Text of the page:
A Darien resident now holds the Guinness World Record for oldest ice hockey player, as of Nov. 27. Former Connecticut Superior Court Judge Harold Dean, 86, played with the Puckaneers Ice Hockey Team in Oldsmar, Florida on that day, and told the Darien Times that he still plays three or four times a week.
Dean’s dedication to the sport goes back to his youth, having served as a captain of his high school team at Hackley School in Tarrytown, N.Y. He went on to play at St. Lawrence University in college. Dean’s playing career was put on hold for a while when he embarked on a 28-year tour with the Air Force, earning the rank of Lieutenant Colonel. He then spent 30-years serving on the bench in Connecticut.
He now spends much of the year in St. Petersburg Florida, and finds himself playing frequently with Canadian expats who have made the move to the Sunshine State. Earlier this year, Dean competed in the USA Hockey National Championships in the over-70 division, and a Goals for a Cause charity tournament for seniors.
In 2000, Dean was a member of the Central Ontario team that won the CARHA World Cup. The event is said to be the largest international recreational hockey tournament for adults.
“Getting old takes courage, it’s not for sissies,” Dean told the Times.
Brightline, the higher-speed passenger rail service being developed by Florida East Coast Industries subsidiary All Aboard Florida, and Siemens Rolling Stock announced on January 26, 2016 that the first stainless steel carshell for the new service has been completed.
Described as “a major construction milestone,” the carshell is part of the first of Brightline’s initial five four-car, 240-passenger trainsets, with more trainsets to follow as the service expands. Siemens is also supplying the locomotives, which will be its Charger 125-mph diesel-electrics.
More than 70 employees at the Siemens manufacturing facility in Sacramento, Calif., work on building the 85-foot long carshells, using more than 50,000 welds to construct it. Siemens is employing first-of-its-kind stainless steel spot-welding technology, and these coaches will be the only carbody with a flat sidewall of this type in the U.S. market. The completed coach shell will now go through a finishing process, preparing it for final assembly. To support the skills needed for the advanced welding techniques, Siemens has launched a workforce development and training initiative, partnering with local community colleges and the Sacramento Employment and Training Agency (SETA). Siemens has also developed “a robust and diverse base of U.S. rail suppliers to support the next-generation of rail manufacturing for Brightline, including components from more than 40 suppliers in more than 20 states with additional suppliers still being added.”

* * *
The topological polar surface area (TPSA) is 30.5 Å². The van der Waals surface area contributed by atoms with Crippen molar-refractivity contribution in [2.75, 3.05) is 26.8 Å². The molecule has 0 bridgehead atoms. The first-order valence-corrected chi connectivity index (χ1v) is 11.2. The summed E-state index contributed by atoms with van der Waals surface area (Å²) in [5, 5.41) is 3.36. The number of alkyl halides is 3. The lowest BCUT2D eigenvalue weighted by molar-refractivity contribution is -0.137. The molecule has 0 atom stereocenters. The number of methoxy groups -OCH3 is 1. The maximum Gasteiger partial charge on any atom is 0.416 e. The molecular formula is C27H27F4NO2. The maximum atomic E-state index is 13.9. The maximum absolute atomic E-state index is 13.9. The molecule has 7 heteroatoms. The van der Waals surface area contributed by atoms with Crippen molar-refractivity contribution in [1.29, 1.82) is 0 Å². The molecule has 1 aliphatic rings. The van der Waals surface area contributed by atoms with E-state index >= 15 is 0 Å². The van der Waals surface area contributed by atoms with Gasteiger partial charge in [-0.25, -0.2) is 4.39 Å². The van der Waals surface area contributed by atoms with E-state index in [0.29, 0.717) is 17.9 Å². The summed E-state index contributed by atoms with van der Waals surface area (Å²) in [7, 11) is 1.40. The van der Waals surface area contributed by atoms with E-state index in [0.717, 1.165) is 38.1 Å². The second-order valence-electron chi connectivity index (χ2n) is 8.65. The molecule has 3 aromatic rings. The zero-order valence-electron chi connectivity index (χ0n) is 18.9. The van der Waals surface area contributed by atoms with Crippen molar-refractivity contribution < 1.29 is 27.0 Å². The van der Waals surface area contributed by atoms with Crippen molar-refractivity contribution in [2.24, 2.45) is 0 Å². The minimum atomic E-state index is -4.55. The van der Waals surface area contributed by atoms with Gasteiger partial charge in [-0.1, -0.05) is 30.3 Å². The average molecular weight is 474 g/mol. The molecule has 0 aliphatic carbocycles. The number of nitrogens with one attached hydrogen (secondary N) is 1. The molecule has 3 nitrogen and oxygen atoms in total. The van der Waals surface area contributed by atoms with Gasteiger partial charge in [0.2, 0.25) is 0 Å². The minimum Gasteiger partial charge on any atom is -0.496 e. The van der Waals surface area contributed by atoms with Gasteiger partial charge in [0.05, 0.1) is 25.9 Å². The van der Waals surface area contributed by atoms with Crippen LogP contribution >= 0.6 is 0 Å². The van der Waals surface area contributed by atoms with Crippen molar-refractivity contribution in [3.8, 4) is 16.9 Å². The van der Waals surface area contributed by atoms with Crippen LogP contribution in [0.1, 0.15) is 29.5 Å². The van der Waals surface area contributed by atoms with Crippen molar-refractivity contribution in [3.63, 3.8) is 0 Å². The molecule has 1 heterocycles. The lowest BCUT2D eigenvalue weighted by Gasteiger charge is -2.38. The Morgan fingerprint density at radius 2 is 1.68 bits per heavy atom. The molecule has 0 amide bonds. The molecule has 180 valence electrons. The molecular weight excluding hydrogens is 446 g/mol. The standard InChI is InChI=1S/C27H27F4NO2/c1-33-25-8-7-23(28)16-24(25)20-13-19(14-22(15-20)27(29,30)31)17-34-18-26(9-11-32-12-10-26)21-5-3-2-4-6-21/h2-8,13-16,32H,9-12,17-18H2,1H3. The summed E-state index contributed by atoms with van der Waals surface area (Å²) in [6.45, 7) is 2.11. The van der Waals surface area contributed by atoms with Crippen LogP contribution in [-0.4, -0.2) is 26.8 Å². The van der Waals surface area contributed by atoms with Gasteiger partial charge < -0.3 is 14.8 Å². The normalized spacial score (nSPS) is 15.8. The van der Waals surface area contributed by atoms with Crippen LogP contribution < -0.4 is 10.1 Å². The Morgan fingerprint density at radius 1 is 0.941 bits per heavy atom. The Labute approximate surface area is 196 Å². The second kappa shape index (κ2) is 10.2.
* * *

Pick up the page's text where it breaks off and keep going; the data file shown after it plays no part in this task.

“With the completion of the first carshell, we are bringing our vision for a truly unique train service that will transform travel in Florida one step closer to fruition,” said Brightline President Mike Reininger. “The Siemens team has been working diligently, and we are thrilled to mark this milestone as the finishing of this car progresses and the manufacture of additional cars continues.”
“We’re thrilled to be marking this production milestone with the Brightline team and also recognizing the highly-skilled work taking place at our Sacramento rail manufacturing plant,” said Siemens Rolling Stock President Michael Cahill. “Siemens has been successfully building America’s next era of innovative, high-performance and energy-efficient transportation solutions out of our Sacramento hub for decades, and we are excited to continue that tradition by employing the industry’s latest technologies and techniques to build these state-of-the-art trainsets for Brightline and its future riders.”
The Siemens Sacramento manufacturing plant, which has been in operation for almost 30 years, is powered up to 80% by two megawatts of solar energy. It currently employs more than 800 people, and includes a recent 125,000-square-foot expansion to accommodate growing production needs. Brightline has also poured the first concrete foundation for its Running Repair Facility in West Palm Beach, where the trains will be serviced and housed. Siemens will perform service and maintenance on the trains there. The facility is expected to be operation in August. Construction is also under way on Brightline’s train stations in Miami at MiamiCentral, Fort Lauderdale, West Palm Beach and Orlando.